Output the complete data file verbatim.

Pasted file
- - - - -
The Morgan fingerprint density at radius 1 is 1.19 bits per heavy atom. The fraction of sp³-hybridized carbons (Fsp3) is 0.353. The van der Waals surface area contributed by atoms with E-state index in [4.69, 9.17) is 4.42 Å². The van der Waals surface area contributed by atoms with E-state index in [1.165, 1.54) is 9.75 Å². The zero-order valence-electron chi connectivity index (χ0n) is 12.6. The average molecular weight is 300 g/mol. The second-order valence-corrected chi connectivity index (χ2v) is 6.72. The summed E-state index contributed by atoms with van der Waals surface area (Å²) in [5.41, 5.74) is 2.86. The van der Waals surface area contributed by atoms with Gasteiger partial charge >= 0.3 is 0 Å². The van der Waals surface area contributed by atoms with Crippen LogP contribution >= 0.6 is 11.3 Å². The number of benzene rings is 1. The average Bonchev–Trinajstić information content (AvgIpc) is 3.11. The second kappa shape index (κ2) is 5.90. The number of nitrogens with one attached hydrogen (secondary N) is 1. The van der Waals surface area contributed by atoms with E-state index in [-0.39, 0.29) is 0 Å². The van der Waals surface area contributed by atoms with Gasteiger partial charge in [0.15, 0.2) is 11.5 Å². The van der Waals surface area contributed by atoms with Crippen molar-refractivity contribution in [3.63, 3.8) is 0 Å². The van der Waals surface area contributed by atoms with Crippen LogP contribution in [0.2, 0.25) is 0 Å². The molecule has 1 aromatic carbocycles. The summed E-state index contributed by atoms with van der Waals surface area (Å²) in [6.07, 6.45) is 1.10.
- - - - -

The Morgan fingerprint density at radius 1 is 1.19 bits per heavy atom. The fraction of sp³-hybridized carbons (Fsp3) is 0.353. The van der Waals surface area contributed by atoms with E-state index in [4.69, 9.17) is 4.42 Å². The van der Waals surface area contributed by atoms with E-state index in [1.165, 1.54) is 9.75 Å². The zero-order valence-electron chi connectivity index (χ0n) is 12.6. The average molecular weight is 300 g/mol. The second-order valence-corrected chi connectivity index (χ2v) is 6.72. The summed E-state index contributed by atoms with van der Waals surface area (Å²) in [5.41, 5.74) is 2.86. The van der Waals surface area contributed by atoms with Gasteiger partial charge >= 0.3 is 0 Å². The van der Waals surface area contributed by atoms with Crippen LogP contribution >= 0.6 is 11.3 Å². The number of benzene rings is 1. The average Bonchev–Trinajstić information content (AvgIpc) is 3.11. The second kappa shape index (κ2) is 5.90. The number of nitrogens with one attached hydrogen (secondary N) is 1. The van der Waals surface area contributed by atoms with E-state index in [-0.39, 0.29) is 0 Å². The van der Waals surface area contributed by atoms with Gasteiger partial charge in [0.15, 0.2) is 11.5 Å². The van der Waals surface area contributed by atoms with Crippen molar-refractivity contribution in [3.63, 3.8) is 0 Å². The van der Waals surface area contributed by atoms with Crippen LogP contribution in [0.2, 0.25) is 0 Å². The molecule has 1 aromatic carbocycles. The summed E-state index contributed by atoms with van der Waals surface area (Å²) in [6.07, 6.45) is 1.10.